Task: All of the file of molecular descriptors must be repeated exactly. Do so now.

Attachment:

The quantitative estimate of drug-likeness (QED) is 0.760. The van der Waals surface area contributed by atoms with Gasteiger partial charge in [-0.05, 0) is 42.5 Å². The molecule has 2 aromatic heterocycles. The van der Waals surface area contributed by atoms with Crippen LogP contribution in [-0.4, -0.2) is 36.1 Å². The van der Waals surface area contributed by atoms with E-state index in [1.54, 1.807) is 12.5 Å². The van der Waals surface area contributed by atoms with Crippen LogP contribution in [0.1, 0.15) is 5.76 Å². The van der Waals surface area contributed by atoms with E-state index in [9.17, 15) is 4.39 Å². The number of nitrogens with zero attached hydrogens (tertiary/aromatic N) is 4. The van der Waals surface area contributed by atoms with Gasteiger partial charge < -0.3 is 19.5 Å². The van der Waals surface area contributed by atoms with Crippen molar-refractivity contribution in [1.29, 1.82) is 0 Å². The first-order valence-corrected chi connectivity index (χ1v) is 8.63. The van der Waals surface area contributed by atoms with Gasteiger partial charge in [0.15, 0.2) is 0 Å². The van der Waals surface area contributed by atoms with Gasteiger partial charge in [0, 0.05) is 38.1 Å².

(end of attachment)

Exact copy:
The quantitative estimate of drug-likeness (QED) is 0.760. The van der Waals surface area contributed by atoms with Gasteiger partial charge in [-0.05, 0) is 42.5 Å². The molecule has 2 aromatic heterocycles. The van der Waals surface area contributed by atoms with Crippen LogP contribution in [-0.4, -0.2) is 36.1 Å². The van der Waals surface area contributed by atoms with E-state index in [1.54, 1.807) is 12.5 Å². The van der Waals surface area contributed by atoms with Crippen LogP contribution in [0.1, 0.15) is 5.76 Å². The van der Waals surface area contributed by atoms with E-state index in [9.17, 15) is 4.39 Å². The number of nitrogens with zero attached hydrogens (tertiary/aromatic N) is 4. The van der Waals surface area contributed by atoms with Gasteiger partial charge < -0.3 is 19.5 Å². The van der Waals surface area contributed by atoms with Crippen molar-refractivity contribution in [1.29, 1.82) is 0 Å². The first-order valence-corrected chi connectivity index (χ1v) is 8.63. The van der Waals surface area contributed by atoms with Gasteiger partial charge in [0.15, 0.2) is 0 Å². The van der Waals surface area contributed by atoms with Gasteiger partial charge in [0, 0.05) is 38.1 Å².